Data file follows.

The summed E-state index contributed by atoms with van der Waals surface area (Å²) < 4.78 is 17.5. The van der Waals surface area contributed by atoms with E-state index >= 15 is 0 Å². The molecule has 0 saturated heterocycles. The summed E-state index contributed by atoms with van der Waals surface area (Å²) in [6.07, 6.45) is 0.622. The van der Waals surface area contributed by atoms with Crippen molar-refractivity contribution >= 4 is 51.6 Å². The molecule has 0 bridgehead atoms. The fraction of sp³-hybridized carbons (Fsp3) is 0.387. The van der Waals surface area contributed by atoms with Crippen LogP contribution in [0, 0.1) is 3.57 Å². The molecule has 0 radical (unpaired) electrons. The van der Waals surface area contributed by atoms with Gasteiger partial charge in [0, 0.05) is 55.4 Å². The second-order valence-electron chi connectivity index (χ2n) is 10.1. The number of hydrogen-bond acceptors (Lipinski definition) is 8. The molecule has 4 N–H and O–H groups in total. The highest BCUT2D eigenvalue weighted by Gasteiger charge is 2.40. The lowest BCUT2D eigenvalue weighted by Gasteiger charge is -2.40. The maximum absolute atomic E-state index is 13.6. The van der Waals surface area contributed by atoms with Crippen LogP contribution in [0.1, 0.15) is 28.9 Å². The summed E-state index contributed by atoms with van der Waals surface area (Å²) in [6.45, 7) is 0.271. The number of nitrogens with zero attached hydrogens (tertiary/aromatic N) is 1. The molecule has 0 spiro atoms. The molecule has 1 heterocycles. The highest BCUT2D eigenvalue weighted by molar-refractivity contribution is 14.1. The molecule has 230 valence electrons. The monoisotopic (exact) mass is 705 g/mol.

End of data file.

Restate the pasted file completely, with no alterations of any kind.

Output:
The summed E-state index contributed by atoms with van der Waals surface area (Å²) < 4.78 is 17.5. The van der Waals surface area contributed by atoms with E-state index >= 15 is 0 Å². The molecule has 0 saturated heterocycles. The summed E-state index contributed by atoms with van der Waals surface area (Å²) in [6.07, 6.45) is 0.622. The van der Waals surface area contributed by atoms with Crippen molar-refractivity contribution >= 4 is 51.6 Å². The molecule has 0 bridgehead atoms. The fraction of sp³-hybridized carbons (Fsp3) is 0.387. The van der Waals surface area contributed by atoms with Crippen LogP contribution in [0, 0.1) is 3.57 Å². The molecule has 0 radical (unpaired) electrons. The van der Waals surface area contributed by atoms with Gasteiger partial charge in [0, 0.05) is 55.4 Å². The second-order valence-electron chi connectivity index (χ2n) is 10.1. The number of hydrogen-bond acceptors (Lipinski definition) is 8. The molecule has 4 N–H and O–H groups in total. The highest BCUT2D eigenvalue weighted by Gasteiger charge is 2.40. The lowest BCUT2D eigenvalue weighted by Gasteiger charge is -2.40. The maximum absolute atomic E-state index is 13.6. The van der Waals surface area contributed by atoms with Crippen LogP contribution in [0.1, 0.15) is 28.9 Å². The summed E-state index contributed by atoms with van der Waals surface area (Å²) in [6.45, 7) is 0.271. The number of nitrogens with zero attached hydrogens (tertiary/aromatic N) is 1. The molecule has 0 spiro atoms. The molecule has 1 heterocycles. The highest BCUT2D eigenvalue weighted by molar-refractivity contribution is 14.1. The molecule has 230 valence electrons. The monoisotopic (exact) mass is 705 g/mol.